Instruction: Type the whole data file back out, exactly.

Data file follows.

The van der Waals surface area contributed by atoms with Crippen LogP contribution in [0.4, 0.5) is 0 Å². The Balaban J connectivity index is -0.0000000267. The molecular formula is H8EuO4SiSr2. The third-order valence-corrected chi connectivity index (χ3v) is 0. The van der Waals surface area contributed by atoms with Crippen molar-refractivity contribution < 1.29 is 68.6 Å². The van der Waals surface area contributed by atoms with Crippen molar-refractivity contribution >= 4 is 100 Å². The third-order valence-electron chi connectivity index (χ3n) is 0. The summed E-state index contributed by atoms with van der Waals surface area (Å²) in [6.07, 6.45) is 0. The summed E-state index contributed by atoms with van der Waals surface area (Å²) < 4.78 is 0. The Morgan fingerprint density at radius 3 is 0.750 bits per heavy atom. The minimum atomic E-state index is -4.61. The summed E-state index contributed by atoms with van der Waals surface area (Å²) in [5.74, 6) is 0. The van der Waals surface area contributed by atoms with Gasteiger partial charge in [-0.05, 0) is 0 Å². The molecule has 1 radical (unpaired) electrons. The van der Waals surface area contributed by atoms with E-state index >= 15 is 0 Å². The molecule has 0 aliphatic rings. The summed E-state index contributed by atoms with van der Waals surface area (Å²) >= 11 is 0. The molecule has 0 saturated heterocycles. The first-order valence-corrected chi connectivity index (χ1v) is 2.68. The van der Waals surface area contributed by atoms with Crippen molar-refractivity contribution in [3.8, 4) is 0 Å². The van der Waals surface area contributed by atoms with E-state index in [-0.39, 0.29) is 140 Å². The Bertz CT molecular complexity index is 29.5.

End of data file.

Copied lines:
The van der Waals surface area contributed by atoms with Crippen LogP contribution in [0.4, 0.5) is 0 Å². The Balaban J connectivity index is -0.0000000267. The molecular formula is H8EuO4SiSr2. The third-order valence-corrected chi connectivity index (χ3v) is 0. The van der Waals surface area contributed by atoms with Crippen molar-refractivity contribution < 1.29 is 68.6 Å². The van der Waals surface area contributed by atoms with Crippen molar-refractivity contribution >= 4 is 100 Å². The third-order valence-electron chi connectivity index (χ3n) is 0. The summed E-state index contributed by atoms with van der Waals surface area (Å²) in [6.07, 6.45) is 0. The summed E-state index contributed by atoms with van der Waals surface area (Å²) < 4.78 is 0. The Morgan fingerprint density at radius 3 is 0.750 bits per heavy atom. The minimum atomic E-state index is -4.61. The summed E-state index contributed by atoms with van der Waals surface area (Å²) in [5.74, 6) is 0. The van der Waals surface area contributed by atoms with Gasteiger partial charge in [-0.05, 0) is 0 Å². The molecule has 1 radical (unpaired) electrons. The van der Waals surface area contributed by atoms with E-state index >= 15 is 0 Å². The molecule has 0 aliphatic rings. The summed E-state index contributed by atoms with van der Waals surface area (Å²) >= 11 is 0. The molecule has 0 saturated heterocycles. The first-order valence-corrected chi connectivity index (χ1v) is 2.68. The van der Waals surface area contributed by atoms with Crippen molar-refractivity contribution in [3.8, 4) is 0 Å². The van der Waals surface area contributed by atoms with E-state index in [-0.39, 0.29) is 140 Å². The Bertz CT molecular complexity index is 29.5.